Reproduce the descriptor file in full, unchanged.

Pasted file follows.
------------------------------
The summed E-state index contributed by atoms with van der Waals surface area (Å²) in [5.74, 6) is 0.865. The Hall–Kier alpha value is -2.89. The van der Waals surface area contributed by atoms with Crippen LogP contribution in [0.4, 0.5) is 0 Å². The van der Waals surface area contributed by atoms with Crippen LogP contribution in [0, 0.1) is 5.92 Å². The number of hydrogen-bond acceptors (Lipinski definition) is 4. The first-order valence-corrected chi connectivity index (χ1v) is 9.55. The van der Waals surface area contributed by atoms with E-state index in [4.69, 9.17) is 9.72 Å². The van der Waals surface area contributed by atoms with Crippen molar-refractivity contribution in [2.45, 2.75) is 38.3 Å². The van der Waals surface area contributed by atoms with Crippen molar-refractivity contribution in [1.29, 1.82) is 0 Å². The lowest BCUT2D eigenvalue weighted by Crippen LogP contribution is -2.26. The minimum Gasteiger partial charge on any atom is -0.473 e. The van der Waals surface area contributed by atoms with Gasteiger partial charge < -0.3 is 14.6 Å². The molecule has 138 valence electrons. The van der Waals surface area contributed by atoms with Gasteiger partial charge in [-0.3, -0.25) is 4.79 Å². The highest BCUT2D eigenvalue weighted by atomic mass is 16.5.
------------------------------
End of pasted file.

The summed E-state index contributed by atoms with van der Waals surface area (Å²) in [5.74, 6) is 0.865. The Hall–Kier alpha value is -2.89. The van der Waals surface area contributed by atoms with Crippen LogP contribution in [0.4, 0.5) is 0 Å². The van der Waals surface area contributed by atoms with Crippen LogP contribution in [0, 0.1) is 5.92 Å². The number of hydrogen-bond acceptors (Lipinski definition) is 4. The first-order valence-corrected chi connectivity index (χ1v) is 9.55. The van der Waals surface area contributed by atoms with E-state index in [4.69, 9.17) is 9.72 Å². The van der Waals surface area contributed by atoms with Crippen molar-refractivity contribution in [2.45, 2.75) is 38.3 Å². The van der Waals surface area contributed by atoms with Crippen molar-refractivity contribution in [1.29, 1.82) is 0 Å². The lowest BCUT2D eigenvalue weighted by Crippen LogP contribution is -2.26. The minimum Gasteiger partial charge on any atom is -0.473 e. The van der Waals surface area contributed by atoms with Gasteiger partial charge < -0.3 is 14.6 Å². The molecule has 138 valence electrons. The van der Waals surface area contributed by atoms with Gasteiger partial charge in [-0.3, -0.25) is 4.79 Å². The highest BCUT2D eigenvalue weighted by atomic mass is 16.5.